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Buying our favors with out own debt

Congratulations! You and I have just taken part in setting a record.

For the five months that ended Feb. 29, the U.S. government set a record for spending more money than it took in.

If you are keeping track, we spent more than we took in by $263-billion. The way things are going, our total deficit for this year will be something like $410-billion.

Way to go, USA!

Now, whose fault is this?

It's the president's fault, for starters. Like many modern Republicans, he thinks it is "conservative" to keep borrowing money, instead of spending less or raising taxes.

It's Congress' fault, too. Congress is run these days by Democrats. They like spending money, especially if the Republicans are doing it, too.

And, of course, mostly it's your fault and my fault.

Yep. Deep down, we like having a federal government that spends more money than it takes in. That means we are getting stuff for "free."

A couple of things demonstrated our problem. They deal with what is known in Congress as "earmarks."

There is a technical definition of "earmark," but it boils down to, "something that a member of Congress wants to spend money on."

Now, make no mistake: Even if we could cut out every bit of pork-barrel spending from the federal budget, our problems would not be solved.

But it would be a start.

Yet Congress refused to make even that start this past week. Our Senate voted not to impose even a one-year ban on this kind of spending. The vote was not close: 71-29. Senators in both parties voted "no."

(Our state's senior senator, Bill Nelson, a Democrat, voted against the ban. Our junior senator, Mel Martinez, a Republican, voted for it. All three senators running for president voted "yes" as well.)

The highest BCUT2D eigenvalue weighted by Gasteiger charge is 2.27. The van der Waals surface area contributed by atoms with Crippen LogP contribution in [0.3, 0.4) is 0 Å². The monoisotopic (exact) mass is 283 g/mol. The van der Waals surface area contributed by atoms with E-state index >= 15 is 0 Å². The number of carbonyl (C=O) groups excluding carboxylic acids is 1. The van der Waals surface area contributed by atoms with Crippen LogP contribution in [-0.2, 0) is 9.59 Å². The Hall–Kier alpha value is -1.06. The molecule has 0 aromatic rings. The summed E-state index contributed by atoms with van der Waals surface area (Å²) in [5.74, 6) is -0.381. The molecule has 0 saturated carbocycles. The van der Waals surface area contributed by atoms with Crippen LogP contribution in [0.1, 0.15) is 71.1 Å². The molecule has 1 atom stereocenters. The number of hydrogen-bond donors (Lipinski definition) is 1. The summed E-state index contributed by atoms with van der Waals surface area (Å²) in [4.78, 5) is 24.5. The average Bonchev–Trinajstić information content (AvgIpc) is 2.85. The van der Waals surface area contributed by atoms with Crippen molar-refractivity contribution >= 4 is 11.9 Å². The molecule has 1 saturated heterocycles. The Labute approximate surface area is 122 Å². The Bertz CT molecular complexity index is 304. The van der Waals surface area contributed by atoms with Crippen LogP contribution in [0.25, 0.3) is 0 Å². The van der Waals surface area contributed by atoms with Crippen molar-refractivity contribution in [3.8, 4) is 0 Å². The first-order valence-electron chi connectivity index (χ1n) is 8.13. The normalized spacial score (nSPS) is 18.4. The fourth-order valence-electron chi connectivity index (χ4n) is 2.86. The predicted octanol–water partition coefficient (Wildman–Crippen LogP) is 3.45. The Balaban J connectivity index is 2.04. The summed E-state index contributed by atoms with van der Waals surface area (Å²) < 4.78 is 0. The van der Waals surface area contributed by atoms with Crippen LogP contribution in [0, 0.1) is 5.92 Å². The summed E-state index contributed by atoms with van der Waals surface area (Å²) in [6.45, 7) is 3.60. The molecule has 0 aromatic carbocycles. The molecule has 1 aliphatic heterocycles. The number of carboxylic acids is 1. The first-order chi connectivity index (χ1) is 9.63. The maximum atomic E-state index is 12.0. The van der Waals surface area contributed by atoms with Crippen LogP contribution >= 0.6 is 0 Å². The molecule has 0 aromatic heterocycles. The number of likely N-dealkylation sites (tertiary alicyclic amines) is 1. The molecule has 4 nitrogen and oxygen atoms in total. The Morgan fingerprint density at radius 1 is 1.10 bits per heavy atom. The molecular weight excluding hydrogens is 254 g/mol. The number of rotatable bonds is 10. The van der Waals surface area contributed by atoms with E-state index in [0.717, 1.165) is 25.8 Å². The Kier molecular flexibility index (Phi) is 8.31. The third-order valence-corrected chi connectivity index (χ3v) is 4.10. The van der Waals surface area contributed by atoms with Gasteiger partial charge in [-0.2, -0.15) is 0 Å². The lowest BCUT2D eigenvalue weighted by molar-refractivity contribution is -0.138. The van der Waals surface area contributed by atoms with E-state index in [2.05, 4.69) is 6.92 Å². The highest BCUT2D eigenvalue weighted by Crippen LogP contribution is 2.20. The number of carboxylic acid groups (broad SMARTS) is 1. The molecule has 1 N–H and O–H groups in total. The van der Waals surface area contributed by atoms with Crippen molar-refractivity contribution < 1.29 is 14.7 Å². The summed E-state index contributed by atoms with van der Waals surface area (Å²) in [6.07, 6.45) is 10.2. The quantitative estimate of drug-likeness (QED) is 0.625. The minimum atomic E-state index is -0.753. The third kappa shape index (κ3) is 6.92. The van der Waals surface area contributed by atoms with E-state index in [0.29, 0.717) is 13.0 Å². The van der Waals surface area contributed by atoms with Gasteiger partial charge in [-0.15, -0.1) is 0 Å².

Here is the second related item from last week. It was a campaign letter sent to supporters from U.S. Rep. Bill Young, R-St. Petersburg, who is Florida's undisputed champion of pork-barrel spending.

The gist of Young's letter was this: Look at all the good stuff I have given you over the years! Look how good it has been for the local economy!

His letter mentions VA hospitals, beach renourishment, improvements to U.S. 19, and MacDill Air Force Base.

"Remember, every time you turn on your water faucet," Young wrote, "the water that comes out just might be flowing from the C.W. Bill Young Reservoir that was funded by a congressional earmark."

And you know, all of that is perfectly true. In fact, Young's letter names only a few of the things for which he has brought federal money to the area over the years.

In return, we name things after him and re-elect him, and local elected officials trip over themselves to praise him. If he ever retires, he will retire with honor and universal congratulations.

But if I had a hand in writing the federal laws, I would at least try to get this requirement added:

Every plaque that names a project after the member of Congress who got it built should include the dollar figure for how much it increased the national debt.

Then all the children and grandchildren who will pay the interest on it can come and see for themselves.

Maybe they, too, will remember us when they turn on their faucet. More likely, though, it will be a different household plumbing fixture that reminds them of what we did with their money.

Buying our favors with out own debt 03/15/08 [Last modified: Monday, March 17, 2008 2:58pm]
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